Who are you going to believe -- gold prices or the bond market?

We have previously argued that the Federal Reserve should declare victory and begin to signal that they will begin raising rates from the extremely accommodative target rates (essentially zero Fed funds rates) that they implemented during the financial panic.

The reasoning for our argument is simple: artificially low interest rates lead directly to long-term inflationary pressures which can wreak havoc on the economy (for further discussion see also this previous post and some of the resources linked within that post).

As longtime economist (now retired) Scott Grannis explains in a recent post on his illuminating blog, the Calafia Beach Pundit, warning signs of inflation are now clearly evident in several market-based indicators, including the decline of the US dollar against other currencies, the rising prices of commodities in general, and the rise in the price of gold in particular -- topping $1000 last week.

As he points out in that post, however, the bond market continues to glide along peacefully as if there is no danger of higher inflation on the horizon. When the bond market fears inflation, yields rise dramatically the further out you go on the curve -- reflecting the fact that a dollar you loan today that is paid back in ten years (for example) will be worth far less in terms of purchasing power due to inflation, and therefore lenders will demand higher yields to loan dollars for longer periods.

If longer-term yields suddenly snap upwards, the market price of existing longer-term bonds will fall drastically, because those existing bonds with lower yields will suddenly be worth much less than the newer bonds whose yields have been pushed upwards by the expectation of inflation. Thus, investors have to ask themselves which of these contradictory signals is correct -- the elevated price of gold (signaling strong inflationary pressure), or the relatively low yields of longer-term bonds (signaling a lack of inflation expectations from bond investors).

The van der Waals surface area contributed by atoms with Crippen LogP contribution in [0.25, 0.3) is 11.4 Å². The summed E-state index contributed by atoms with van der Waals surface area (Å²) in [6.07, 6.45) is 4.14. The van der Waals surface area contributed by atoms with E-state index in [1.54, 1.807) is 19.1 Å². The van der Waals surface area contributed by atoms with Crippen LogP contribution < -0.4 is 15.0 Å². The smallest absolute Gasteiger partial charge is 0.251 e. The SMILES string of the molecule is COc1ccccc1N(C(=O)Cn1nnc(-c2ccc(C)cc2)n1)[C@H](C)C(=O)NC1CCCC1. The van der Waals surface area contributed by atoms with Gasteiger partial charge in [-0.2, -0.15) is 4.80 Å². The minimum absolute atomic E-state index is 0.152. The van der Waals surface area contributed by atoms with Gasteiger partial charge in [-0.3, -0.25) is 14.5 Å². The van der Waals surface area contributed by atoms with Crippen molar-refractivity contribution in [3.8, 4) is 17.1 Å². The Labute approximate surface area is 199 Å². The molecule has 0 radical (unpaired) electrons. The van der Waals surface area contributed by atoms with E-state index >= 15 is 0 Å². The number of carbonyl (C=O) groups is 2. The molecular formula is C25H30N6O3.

As Scott Grannis explains in his post, entitled "Why the bond market is so complacent," "The bond market has never been very smart about inflation, and neither has the Fed." The reason the bond markets are failing to signal inflation, in his view, is that they take their cue primarily from the Fed, and the Fed is not concerned about inflation due to their continued belief in the outdated "Phillips Curve" view of the causes of inflation. Mr. Grannis writes, "So the Fed is really the key. If the Fed is not concerned about inflation (and they aren't because of the Phillips Curve), then the bond market isn't."

We've written about the Phillips Curve before, and provided quotations from actual statements by Fed Chairman Ben Bernanke which clearly indicate that he is still in thrall to that outmoded theory, and to its related concept of the "output gap."

If you agree with Scott Grannis, as we do, and believe that the bond market is the one giving the false signal, then you should be very cautious about buying long term fixed-rate bonds right now. If he is right, then the bond market will have a serious correction when it finally recognizes the inflationary pressures that other markets, such as gold, have already picked up.

While these concepts are important for investors to understand and our views are geared towards guarding against an abrupt rise in interest rates, we would also conclude by arguing against trying to invest based on short-term "guesses" on the direction of interest rates, or currencies, or commodity prices. As we have stated many times in the past, such calls are not a reliable foundation for building wealth over periods of thirty years or more. Instead, investors should follow a consistent discipline of ownership of securities issued by well-run, growing companies. Doing so is the way most of the big fortunes in this country have been made.

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For later posts dealing with the same subject, see also:


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